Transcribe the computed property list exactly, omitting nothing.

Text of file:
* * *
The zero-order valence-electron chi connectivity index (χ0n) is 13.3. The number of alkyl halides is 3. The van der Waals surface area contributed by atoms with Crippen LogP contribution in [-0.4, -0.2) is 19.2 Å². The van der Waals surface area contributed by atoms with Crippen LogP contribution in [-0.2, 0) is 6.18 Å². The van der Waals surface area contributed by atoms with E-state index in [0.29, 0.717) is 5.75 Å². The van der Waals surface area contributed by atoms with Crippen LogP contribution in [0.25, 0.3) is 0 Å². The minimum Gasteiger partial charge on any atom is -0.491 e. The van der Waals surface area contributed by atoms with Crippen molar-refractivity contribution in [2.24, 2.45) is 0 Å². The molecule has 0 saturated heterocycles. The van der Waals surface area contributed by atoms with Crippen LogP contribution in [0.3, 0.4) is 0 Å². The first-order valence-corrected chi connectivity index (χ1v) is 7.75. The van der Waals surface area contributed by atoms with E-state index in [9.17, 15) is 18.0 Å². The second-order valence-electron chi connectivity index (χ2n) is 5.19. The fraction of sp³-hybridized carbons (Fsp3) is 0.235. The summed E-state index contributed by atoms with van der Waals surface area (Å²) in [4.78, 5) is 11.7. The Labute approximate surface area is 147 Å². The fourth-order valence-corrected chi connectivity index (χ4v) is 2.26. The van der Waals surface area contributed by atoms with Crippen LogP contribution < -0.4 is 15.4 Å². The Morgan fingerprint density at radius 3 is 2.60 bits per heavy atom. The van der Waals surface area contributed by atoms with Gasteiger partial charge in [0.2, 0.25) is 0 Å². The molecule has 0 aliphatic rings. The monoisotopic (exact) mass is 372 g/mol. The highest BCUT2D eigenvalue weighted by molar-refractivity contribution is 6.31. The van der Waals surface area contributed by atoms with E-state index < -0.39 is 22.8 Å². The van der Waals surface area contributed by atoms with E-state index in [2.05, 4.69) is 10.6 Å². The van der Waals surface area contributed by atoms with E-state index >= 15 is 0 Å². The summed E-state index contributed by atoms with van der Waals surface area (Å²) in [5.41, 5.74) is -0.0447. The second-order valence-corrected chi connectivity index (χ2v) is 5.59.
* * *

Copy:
The zero-order valence-electron chi connectivity index (χ0n) is 13.3. The number of alkyl halides is 3. The van der Waals surface area contributed by atoms with Crippen LogP contribution in [-0.4, -0.2) is 19.2 Å². The van der Waals surface area contributed by atoms with Crippen LogP contribution in [-0.2, 0) is 6.18 Å². The van der Waals surface area contributed by atoms with E-state index in [0.29, 0.717) is 5.75 Å². The van der Waals surface area contributed by atoms with Crippen LogP contribution in [0.25, 0.3) is 0 Å². The minimum Gasteiger partial charge on any atom is -0.491 e. The van der Waals surface area contributed by atoms with Crippen molar-refractivity contribution in [2.24, 2.45) is 0 Å². The molecule has 0 saturated heterocycles. The van der Waals surface area contributed by atoms with Crippen LogP contribution in [0.3, 0.4) is 0 Å². The first-order valence-corrected chi connectivity index (χ1v) is 7.75. The van der Waals surface area contributed by atoms with E-state index in [9.17, 15) is 18.0 Å². The second-order valence-electron chi connectivity index (χ2n) is 5.19. The fraction of sp³-hybridized carbons (Fsp3) is 0.235. The summed E-state index contributed by atoms with van der Waals surface area (Å²) in [4.78, 5) is 11.7. The Labute approximate surface area is 147 Å². The fourth-order valence-corrected chi connectivity index (χ4v) is 2.26. The van der Waals surface area contributed by atoms with Crippen LogP contribution < -0.4 is 15.4 Å². The Morgan fingerprint density at radius 3 is 2.60 bits per heavy atom. The van der Waals surface area contributed by atoms with Gasteiger partial charge in [0.2, 0.25) is 0 Å². The molecule has 0 aliphatic rings. The monoisotopic (exact) mass is 372 g/mol. The highest BCUT2D eigenvalue weighted by molar-refractivity contribution is 6.31. The van der Waals surface area contributed by atoms with E-state index < -0.39 is 22.8 Å². The van der Waals surface area contributed by atoms with E-state index in [2.05, 4.69) is 10.6 Å². The van der Waals surface area contributed by atoms with E-state index >= 15 is 0 Å². The summed E-state index contributed by atoms with van der Waals surface area (Å²) in [5.41, 5.74) is -0.0447. The second-order valence-corrected chi connectivity index (χ2v) is 5.59.